In this post Shawn breaks down the Ethereum Casper V2 update. He discusses ethereum's transition to Proof of Stake, and how beacon chain fits into ethereum sharding.
Casper V2: Beacon Chain , PoS , Sharding
There’s been a great deal of confusion in regard to Ethereum’s new approach to Casper. Part of the confusion stems from the updated timeline for Ethereum’s PoS (proof of stake). And the other part of the confusion stems from this new “Beacon Chain” thingy. Yes, I said ‘thingy’.
So, in this post I’m going to try to break things down in an easy manner for you guys. What exactly is the Beacon chain? And what role does it play in Proof Of Stake and Sharding
As usual, I’ll keep it simple – and avoid the unnecessary details.
Ethereum: The Initial Roadmap
Before we go any further, allow me to break down the structure of Ethereum’s Casper V2. There will be three chains that we are concerned with:
- The Ethereum PoW Chain
- The Beacon Chain
- The Sharding Chain(s).
All three of which will be linked together in Casper V2.
Ethereum PoW Chain
This is the chain that Ethereum is currently using. It’s using the traditional Proof Of Work (PoW) consensus method. In Ethereum’s Proof Of Work chain, miners currently validate blocks by running the PoW Cryptographic Puzzle.
However, Ethereum will be using Proof Of Stake in Casper. Miners will have to transition to the Proof of Stake chain if they want to keep validating blocks for the Ethereum Network. To do so, they will have to deposit 32 Ether into the Beacon Chain. Once they do that, they will become Validators on the Beacon Chain.
Important: Miners are not the only ones who can become validators. Anyone can deposit 32 Ether from the Ethereum PoW Chain to the Beacon chain to become a validator
The Beacon Chain
Alright, so the Beacon Chain is where all the confusion stems from. But it’s actually quite simple. The Beacon Chain serves two primary roles
The main Proof Of Stake chain
The base layer of the Sharding solution
To Simplify: The Beacon Chain will link to the Shard Chains and “signal” which blocks from the Shards should be added onto the main chain. The main chain will be validated & finalized using Proof Of Stake. The main chain also resides on the Beacon Chain. The Beacon Chain will also play a crucial role with the Shard Chains. It links up to the Shard Chains to listen for blocks that will be included onto the beacon chain (the PoS chain).
The Sharding Chain(s)
Yes, there are going to be multiple Shard Chains. Remember, Sharding is an attempt to avoid having “every single node validate every single transaction”. This will allow for more scalability. In order to do so, instead of having one single chain, we will have multiple shard chains. I explain Sharding in more detail in this article: Ethereum Sharding Explained Using An Analogy.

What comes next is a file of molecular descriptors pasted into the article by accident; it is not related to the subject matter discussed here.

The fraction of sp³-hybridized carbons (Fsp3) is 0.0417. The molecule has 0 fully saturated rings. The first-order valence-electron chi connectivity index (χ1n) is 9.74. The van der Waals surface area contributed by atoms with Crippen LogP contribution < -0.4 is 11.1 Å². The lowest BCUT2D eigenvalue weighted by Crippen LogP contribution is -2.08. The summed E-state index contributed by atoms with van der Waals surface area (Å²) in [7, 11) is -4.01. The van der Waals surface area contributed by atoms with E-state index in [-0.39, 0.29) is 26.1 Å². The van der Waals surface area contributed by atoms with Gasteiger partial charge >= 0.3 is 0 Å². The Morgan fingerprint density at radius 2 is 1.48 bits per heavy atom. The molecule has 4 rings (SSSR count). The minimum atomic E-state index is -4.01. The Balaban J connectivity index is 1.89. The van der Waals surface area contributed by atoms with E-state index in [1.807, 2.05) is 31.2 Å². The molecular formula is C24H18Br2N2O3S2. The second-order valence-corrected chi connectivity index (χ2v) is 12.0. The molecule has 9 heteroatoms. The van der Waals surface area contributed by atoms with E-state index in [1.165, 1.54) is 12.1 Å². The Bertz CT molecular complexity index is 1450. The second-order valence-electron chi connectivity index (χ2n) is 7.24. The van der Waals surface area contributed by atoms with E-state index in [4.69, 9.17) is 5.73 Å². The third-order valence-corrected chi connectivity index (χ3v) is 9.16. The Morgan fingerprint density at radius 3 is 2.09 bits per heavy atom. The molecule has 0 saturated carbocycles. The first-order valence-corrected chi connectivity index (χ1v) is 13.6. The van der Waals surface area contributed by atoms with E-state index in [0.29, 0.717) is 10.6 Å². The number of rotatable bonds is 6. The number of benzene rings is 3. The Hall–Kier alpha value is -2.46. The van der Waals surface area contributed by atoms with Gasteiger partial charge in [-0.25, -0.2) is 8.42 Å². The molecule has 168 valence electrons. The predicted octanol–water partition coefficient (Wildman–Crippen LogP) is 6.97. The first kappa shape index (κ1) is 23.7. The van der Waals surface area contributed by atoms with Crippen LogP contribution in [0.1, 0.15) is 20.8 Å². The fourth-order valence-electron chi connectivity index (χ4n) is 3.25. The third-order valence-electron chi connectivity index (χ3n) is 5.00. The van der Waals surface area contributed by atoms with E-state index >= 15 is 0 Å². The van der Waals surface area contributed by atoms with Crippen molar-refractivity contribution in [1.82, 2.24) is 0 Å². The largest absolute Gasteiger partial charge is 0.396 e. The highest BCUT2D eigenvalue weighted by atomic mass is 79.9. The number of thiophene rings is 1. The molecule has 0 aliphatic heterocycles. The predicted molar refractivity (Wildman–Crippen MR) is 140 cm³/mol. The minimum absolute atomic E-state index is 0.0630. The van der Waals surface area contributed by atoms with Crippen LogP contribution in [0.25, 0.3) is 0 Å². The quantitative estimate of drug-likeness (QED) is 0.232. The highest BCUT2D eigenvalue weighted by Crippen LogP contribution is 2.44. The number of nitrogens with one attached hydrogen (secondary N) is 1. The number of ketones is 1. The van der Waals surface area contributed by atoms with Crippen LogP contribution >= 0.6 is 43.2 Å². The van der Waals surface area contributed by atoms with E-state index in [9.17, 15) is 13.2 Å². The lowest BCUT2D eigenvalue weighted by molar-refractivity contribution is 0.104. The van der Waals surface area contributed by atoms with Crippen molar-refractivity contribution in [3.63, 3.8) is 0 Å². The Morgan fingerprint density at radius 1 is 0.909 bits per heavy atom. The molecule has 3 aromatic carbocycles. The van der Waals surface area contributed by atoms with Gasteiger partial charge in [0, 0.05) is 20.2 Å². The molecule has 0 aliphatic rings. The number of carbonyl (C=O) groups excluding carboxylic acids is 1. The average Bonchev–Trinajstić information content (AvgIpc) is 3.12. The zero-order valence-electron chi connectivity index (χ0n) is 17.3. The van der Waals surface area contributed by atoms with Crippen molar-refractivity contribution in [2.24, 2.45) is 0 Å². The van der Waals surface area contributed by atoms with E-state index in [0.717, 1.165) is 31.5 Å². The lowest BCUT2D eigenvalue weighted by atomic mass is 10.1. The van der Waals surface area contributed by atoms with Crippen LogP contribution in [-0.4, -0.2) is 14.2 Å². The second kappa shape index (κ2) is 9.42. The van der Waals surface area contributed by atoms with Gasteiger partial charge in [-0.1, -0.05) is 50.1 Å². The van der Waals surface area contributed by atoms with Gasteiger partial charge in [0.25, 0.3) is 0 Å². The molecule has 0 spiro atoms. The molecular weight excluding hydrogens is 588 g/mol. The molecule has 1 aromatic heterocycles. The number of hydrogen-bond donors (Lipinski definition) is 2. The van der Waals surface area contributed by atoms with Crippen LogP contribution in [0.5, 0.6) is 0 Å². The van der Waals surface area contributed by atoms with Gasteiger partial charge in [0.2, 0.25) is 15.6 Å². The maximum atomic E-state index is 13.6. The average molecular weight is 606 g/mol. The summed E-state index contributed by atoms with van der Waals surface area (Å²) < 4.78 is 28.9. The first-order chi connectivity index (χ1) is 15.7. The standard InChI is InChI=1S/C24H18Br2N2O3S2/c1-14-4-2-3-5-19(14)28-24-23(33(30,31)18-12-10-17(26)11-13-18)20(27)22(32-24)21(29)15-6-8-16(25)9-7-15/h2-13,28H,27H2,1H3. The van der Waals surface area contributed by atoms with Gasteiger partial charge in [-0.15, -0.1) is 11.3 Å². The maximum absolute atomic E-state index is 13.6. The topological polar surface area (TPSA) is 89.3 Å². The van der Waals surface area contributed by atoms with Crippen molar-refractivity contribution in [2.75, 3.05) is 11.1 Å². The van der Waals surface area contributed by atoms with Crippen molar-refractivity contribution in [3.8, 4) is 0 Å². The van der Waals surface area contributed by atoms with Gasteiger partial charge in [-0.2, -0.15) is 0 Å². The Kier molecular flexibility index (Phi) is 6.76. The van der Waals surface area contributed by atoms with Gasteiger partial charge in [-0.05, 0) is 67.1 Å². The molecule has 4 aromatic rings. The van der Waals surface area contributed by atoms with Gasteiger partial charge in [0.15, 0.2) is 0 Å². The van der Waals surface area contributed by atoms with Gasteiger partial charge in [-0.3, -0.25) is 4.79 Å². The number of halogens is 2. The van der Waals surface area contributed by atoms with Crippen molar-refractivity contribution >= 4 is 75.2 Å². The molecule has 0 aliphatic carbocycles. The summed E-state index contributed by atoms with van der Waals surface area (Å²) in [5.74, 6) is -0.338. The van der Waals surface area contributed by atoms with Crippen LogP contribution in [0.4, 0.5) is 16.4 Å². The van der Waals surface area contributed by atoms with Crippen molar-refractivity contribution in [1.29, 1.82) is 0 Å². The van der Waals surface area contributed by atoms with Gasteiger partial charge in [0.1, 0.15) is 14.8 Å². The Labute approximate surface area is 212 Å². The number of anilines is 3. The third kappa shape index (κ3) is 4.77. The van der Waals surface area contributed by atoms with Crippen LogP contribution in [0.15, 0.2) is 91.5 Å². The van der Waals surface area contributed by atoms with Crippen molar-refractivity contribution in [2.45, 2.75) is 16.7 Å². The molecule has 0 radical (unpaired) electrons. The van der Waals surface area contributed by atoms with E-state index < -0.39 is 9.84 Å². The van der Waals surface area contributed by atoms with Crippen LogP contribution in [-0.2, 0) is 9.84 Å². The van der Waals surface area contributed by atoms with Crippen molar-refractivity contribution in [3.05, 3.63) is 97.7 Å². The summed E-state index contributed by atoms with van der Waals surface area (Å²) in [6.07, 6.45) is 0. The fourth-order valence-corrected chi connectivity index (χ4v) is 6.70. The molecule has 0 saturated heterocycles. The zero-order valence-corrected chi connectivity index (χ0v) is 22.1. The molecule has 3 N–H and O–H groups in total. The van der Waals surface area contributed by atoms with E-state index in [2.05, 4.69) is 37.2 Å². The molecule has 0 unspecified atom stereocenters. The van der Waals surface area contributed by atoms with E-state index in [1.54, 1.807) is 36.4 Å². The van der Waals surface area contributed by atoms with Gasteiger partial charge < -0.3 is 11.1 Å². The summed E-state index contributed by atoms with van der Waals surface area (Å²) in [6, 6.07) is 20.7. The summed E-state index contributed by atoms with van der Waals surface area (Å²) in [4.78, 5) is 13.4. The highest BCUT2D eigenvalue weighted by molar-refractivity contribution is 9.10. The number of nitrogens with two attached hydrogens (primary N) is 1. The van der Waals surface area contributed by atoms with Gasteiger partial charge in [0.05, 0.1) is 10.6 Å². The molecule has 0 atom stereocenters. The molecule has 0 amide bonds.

Essentially, you can think of the Shard Chain as a group/block of multiple chains. All the transactions will take place on these Shard Chains – and will be split between each shard. The account data will also be stored on these shard chains.
Above, I mentioned the Beacon Chain links up to a Shard. Well, there’s also a link from the Shards to the Beacon chain. This link needs to be attested/signed-off by a sub-group of Validators that will be pseudo-randomly picked.
Ethereum Casper: Validators vs Miners
Casper will be using Proof Of Stake which does not require “mining” to validate blocks. If a miner wants to continue validating blocks on Casper, he will have to deposit 32 Ether into the Beacon Chain like everybody else.
Once 32 Ether is deposited, the person will go into the “Queued Validator” pool and eventually get added to the “Active Validator” pool. Active Validators will be responsible for producing blocks, sign off on blocks and sign off on links (to shards).
Why “Beacon Chain”?
You may be wondering why the Ethereum team chose the term “Beacon Chain?”. The Beacon Chain was originally only part of the Sharding spec. It’s role was (and still is) to link up to Shard Chains and signal which blocks should be added to the main chain.
The Validators utilize the crosslinks between the two chains to “listen” for new blocks on the shard chains. They then sign off on the block and the crosslink if it is to be included on the main chain.
Beacon essentially means “Lighthouse/signal” – and that’s precisely what the role that the Beacon Chain serves.
Disclaimer: I’m sort of taking an educated-guess at this one. To be honest, a lot of the terminology in Sharding & Casper PoS is sorta...confusing (e.g: proposer, collator, validator, committee...come on Vitalik!)
As you can see, the Beacon Chain in the new Casper implementation isn't all that complicated. All you need to know is that it will serve as the foundation for the Proof Of Stake and facilitate the communication via the Shard Chains (via cross-links). You can become a Validator on the Beacon Chain if you deposit 32 Ether from the current PoW Chain. Once you do that, you can take part in the Proof Of Stake consensus process as well. Validation & Finality will take place on the Beacon Chain. Transactions & Account Data will be on the Shard Chain.
Simple, eh? Tbh, maybe all you need to read is the conclusion of this post. Damn. Oh well.
Follow up Reads:
1. Casper Roadmap Update Explained
2. Ethereum Sharding - A Simple Analogy
3. Finality: Understanding Settlement & Finality
Did you enjoy this post?
Help Us Keep Doing What We Do Best!
Tip Jar 🙂
Get my upcoming eBook for Free!
"The Mango Guide TO Understanding Blockchain"
Offer Valid For FIRST 500 registrations only